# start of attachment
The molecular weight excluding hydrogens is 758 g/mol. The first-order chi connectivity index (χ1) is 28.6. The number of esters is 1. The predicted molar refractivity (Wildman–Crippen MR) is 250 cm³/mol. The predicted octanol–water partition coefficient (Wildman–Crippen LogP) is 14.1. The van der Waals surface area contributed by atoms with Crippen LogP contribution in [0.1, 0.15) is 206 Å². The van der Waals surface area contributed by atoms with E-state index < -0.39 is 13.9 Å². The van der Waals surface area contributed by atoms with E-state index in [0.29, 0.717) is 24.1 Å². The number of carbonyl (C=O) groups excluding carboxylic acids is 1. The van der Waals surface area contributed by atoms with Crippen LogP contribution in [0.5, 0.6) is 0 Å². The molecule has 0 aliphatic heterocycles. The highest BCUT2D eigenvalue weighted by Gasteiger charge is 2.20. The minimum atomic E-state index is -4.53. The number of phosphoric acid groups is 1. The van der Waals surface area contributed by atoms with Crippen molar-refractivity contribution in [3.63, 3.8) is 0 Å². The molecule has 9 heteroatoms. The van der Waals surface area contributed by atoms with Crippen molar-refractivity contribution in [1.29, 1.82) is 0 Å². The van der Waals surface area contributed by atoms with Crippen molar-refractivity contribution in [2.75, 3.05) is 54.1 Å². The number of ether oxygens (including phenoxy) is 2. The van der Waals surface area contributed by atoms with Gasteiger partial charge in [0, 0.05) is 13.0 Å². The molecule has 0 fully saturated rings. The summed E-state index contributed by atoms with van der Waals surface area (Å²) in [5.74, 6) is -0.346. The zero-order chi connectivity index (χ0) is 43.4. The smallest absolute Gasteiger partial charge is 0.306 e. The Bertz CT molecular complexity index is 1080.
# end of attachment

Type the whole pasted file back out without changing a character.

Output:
The molecular weight excluding hydrogens is 758 g/mol. The first-order chi connectivity index (χ1) is 28.6. The number of esters is 1. The predicted molar refractivity (Wildman–Crippen MR) is 250 cm³/mol. The predicted octanol–water partition coefficient (Wildman–Crippen LogP) is 14.1. The van der Waals surface area contributed by atoms with Crippen LogP contribution in [0.1, 0.15) is 206 Å². The van der Waals surface area contributed by atoms with E-state index < -0.39 is 13.9 Å². The van der Waals surface area contributed by atoms with E-state index in [0.29, 0.717) is 24.1 Å². The number of carbonyl (C=O) groups excluding carboxylic acids is 1. The van der Waals surface area contributed by atoms with Crippen LogP contribution in [0.5, 0.6) is 0 Å². The molecule has 0 aliphatic heterocycles. The highest BCUT2D eigenvalue weighted by Gasteiger charge is 2.20. The minimum atomic E-state index is -4.53. The number of phosphoric acid groups is 1. The van der Waals surface area contributed by atoms with Crippen molar-refractivity contribution in [3.63, 3.8) is 0 Å². The molecule has 9 heteroatoms. The van der Waals surface area contributed by atoms with Crippen molar-refractivity contribution in [1.29, 1.82) is 0 Å². The van der Waals surface area contributed by atoms with Crippen molar-refractivity contribution in [2.75, 3.05) is 54.1 Å². The number of ether oxygens (including phenoxy) is 2. The van der Waals surface area contributed by atoms with Gasteiger partial charge in [0, 0.05) is 13.0 Å². The molecule has 0 fully saturated rings. The summed E-state index contributed by atoms with van der Waals surface area (Å²) in [5.74, 6) is -0.346. The zero-order chi connectivity index (χ0) is 43.4. The smallest absolute Gasteiger partial charge is 0.306 e. The Bertz CT molecular complexity index is 1080.